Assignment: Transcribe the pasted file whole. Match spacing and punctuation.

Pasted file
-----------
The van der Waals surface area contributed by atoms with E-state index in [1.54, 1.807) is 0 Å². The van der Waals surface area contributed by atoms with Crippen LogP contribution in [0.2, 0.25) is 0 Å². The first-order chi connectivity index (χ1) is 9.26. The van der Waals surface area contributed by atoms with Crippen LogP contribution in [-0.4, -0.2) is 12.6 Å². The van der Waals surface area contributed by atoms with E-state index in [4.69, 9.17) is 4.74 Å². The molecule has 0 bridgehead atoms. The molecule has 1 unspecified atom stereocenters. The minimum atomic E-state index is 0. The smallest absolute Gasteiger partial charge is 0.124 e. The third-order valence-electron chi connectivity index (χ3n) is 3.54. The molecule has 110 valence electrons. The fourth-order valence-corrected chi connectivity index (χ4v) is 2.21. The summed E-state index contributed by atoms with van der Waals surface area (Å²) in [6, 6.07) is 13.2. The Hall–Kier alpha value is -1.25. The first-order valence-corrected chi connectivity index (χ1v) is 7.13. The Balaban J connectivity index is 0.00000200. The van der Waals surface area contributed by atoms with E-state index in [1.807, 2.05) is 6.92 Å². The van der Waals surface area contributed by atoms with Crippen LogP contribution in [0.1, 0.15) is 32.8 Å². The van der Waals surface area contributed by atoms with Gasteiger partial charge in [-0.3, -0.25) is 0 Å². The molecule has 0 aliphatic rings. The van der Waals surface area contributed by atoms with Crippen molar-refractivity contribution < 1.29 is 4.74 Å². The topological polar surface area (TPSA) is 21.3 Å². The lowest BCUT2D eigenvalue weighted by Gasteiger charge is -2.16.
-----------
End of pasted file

The van der Waals surface area contributed by atoms with E-state index in [1.54, 1.807) is 0 Å². The van der Waals surface area contributed by atoms with Crippen LogP contribution in [0.2, 0.25) is 0 Å². The first-order chi connectivity index (χ1) is 9.26. The van der Waals surface area contributed by atoms with Crippen LogP contribution in [-0.4, -0.2) is 12.6 Å². The van der Waals surface area contributed by atoms with E-state index in [4.69, 9.17) is 4.74 Å². The molecule has 0 bridgehead atoms. The molecule has 1 unspecified atom stereocenters. The minimum atomic E-state index is 0. The smallest absolute Gasteiger partial charge is 0.124 e. The third-order valence-electron chi connectivity index (χ3n) is 3.54. The molecule has 110 valence electrons. The fourth-order valence-corrected chi connectivity index (χ4v) is 2.21. The summed E-state index contributed by atoms with van der Waals surface area (Å²) in [6, 6.07) is 13.2. The Hall–Kier alpha value is -1.25. The first-order valence-corrected chi connectivity index (χ1v) is 7.13. The Balaban J connectivity index is 0.00000200. The van der Waals surface area contributed by atoms with E-state index in [1.807, 2.05) is 6.92 Å². The van der Waals surface area contributed by atoms with Crippen LogP contribution in [0.1, 0.15) is 32.8 Å². The van der Waals surface area contributed by atoms with Gasteiger partial charge in [-0.3, -0.25) is 0 Å². The molecule has 0 aliphatic rings. The van der Waals surface area contributed by atoms with Crippen molar-refractivity contribution < 1.29 is 4.74 Å². The topological polar surface area (TPSA) is 21.3 Å². The lowest BCUT2D eigenvalue weighted by Gasteiger charge is -2.16.